Cassity pleased with defensive effort

Though Mike Cassity didn't like how his defense started Saturday's public scrimmage at Papa John's Cardinal Stadium, the veteran defensive coordinator had to be pleased with the way they finished. What pleased Cassity from the scrimmage? Who stood out on defense the Louisville coordinator?

Though Mike Cassity didn't like how his defense started Saturday's public scrimmage at Papa John's Cardinal Stadium, the veteran defensive coordinator had to be pleased with the way they finished.

Both the first and second team offenses drove 70 yards for touchdowns on their first series. While Brian Brohm and the No. 1 offense used a mix of run and pass to produce their first score, Trent Guy didn't waste time for the second team, taking a reverse 70 yards for a score on the first play.

Not including the Red Zone portion of the scrimmage, in which the No. 1 and No. 2 offenses scored three touchdowns in five possessions, the first and second team defenses only scored three combined touchdowns in 12 possessions that started at the 50 or beyond. That's not too shabby against an offense expect to rank among the best in the country.

"We came out the first two series and didn't play the way I'd like for us to play - we had a chance to intercept a ball on the first play of the game and we dropped it," Cassity said. "We can't not make plays when we have the opportunity. Overall, we were looking for effort, carry-over of assignments and technique and that part of it I was pleased. We've still got a long way to go, but I liked the energy and enthusiasm of the defense."

Louisville's front seven played well in the scrimmage and Cassity pointed out several players that played well in front of a crowd of about 5,000.

"I think Peanut made some progress the other night. He played, he played fast," Cassity said. "Maurice Mitchell showed some signs of playing well and Earl Heyman was another guy. As far as the linebackers go, I thought Lamar Myles did a lot of good things, along with Preston (Smith)."

Earl Heyman doing good things
at tackle in camp.

Projected starters Rod Council and Latarrius Thomas didn't play. Neither did junior college transfer Willie Williams. What impact did that have on the defenses performance?

"You know, whether it be injuries or the flu or whatever, that's part of the game and we try not to dwell on that," Cassity said. "Their backups will be good backups and I always tell our guys one player's misfortune is another player's opportunity. Obviously, you'd like to have your best 11 on the field, but we're still evaluating all that though."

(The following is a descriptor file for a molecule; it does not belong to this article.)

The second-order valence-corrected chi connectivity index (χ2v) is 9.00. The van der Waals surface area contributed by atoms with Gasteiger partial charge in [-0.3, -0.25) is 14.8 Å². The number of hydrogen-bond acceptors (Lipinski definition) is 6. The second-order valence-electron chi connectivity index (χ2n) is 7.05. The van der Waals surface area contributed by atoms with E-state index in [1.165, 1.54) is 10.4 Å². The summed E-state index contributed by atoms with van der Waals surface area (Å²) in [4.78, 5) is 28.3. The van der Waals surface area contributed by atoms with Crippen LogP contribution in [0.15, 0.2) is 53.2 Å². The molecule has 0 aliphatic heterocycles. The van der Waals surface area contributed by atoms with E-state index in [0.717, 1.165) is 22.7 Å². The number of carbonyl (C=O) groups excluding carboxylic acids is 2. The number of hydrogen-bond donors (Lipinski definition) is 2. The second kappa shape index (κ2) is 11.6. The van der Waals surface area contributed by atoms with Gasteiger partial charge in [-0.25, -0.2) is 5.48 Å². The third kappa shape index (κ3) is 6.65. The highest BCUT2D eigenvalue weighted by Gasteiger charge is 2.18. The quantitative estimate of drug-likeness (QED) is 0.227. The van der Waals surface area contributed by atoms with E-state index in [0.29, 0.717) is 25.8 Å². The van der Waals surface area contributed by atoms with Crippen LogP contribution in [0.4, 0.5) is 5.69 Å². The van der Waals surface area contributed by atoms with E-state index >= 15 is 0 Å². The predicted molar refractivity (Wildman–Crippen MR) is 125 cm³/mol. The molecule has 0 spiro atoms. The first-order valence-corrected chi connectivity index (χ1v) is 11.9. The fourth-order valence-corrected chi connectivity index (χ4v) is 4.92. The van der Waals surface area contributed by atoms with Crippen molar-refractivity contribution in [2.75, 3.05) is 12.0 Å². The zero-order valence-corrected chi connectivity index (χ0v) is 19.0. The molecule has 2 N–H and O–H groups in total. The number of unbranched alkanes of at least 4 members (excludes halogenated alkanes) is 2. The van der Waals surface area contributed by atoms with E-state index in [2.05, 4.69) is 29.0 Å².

One player who figures to be in Cassity's Top 11 sooner rather than later is cornerback Woodny Turenne, a talented 6-1, 190 pound junior college transfer. Turenne was impressive covering Mario Urrutia, blanketing the 6-foot-6 star wide receiver throughout the scrimmage and breaking up a couple passes, including one in the end zone.

"Woodny Turenne has shown in a short period of time that he has a lot of athleticism and possesses great speed and quickness," Cassity said. "The learning curve is what he's going to have to conquer. It will be our job defensively to cater our defense, if need be, to accommodate a really quality player. In other words, we're not going to overwhelm (him) with too much scheme."

Much was expected from Williams, the former No. 1 linebacker recruit in the nation. He missed a few practices last week, plus the scrimmage, before returning to field this week. Will the missed practice time impede his learning curve?

"I think anytime a guy misses practice I hate it more for the young man because he's falling behind," Cassity said. "Of course we don't want to put a player out there with either an injury or sickness. When Willie Williams is ready to go, he'll jump back out there."

Even though he's missed valuable practice time, Williams might have enough natural talent to compensate.

"I think he (does)," Cassity said. "I think he has a lot of athleticism. Again, as soon as he gets back we'll start looking at the package and what he can handle."

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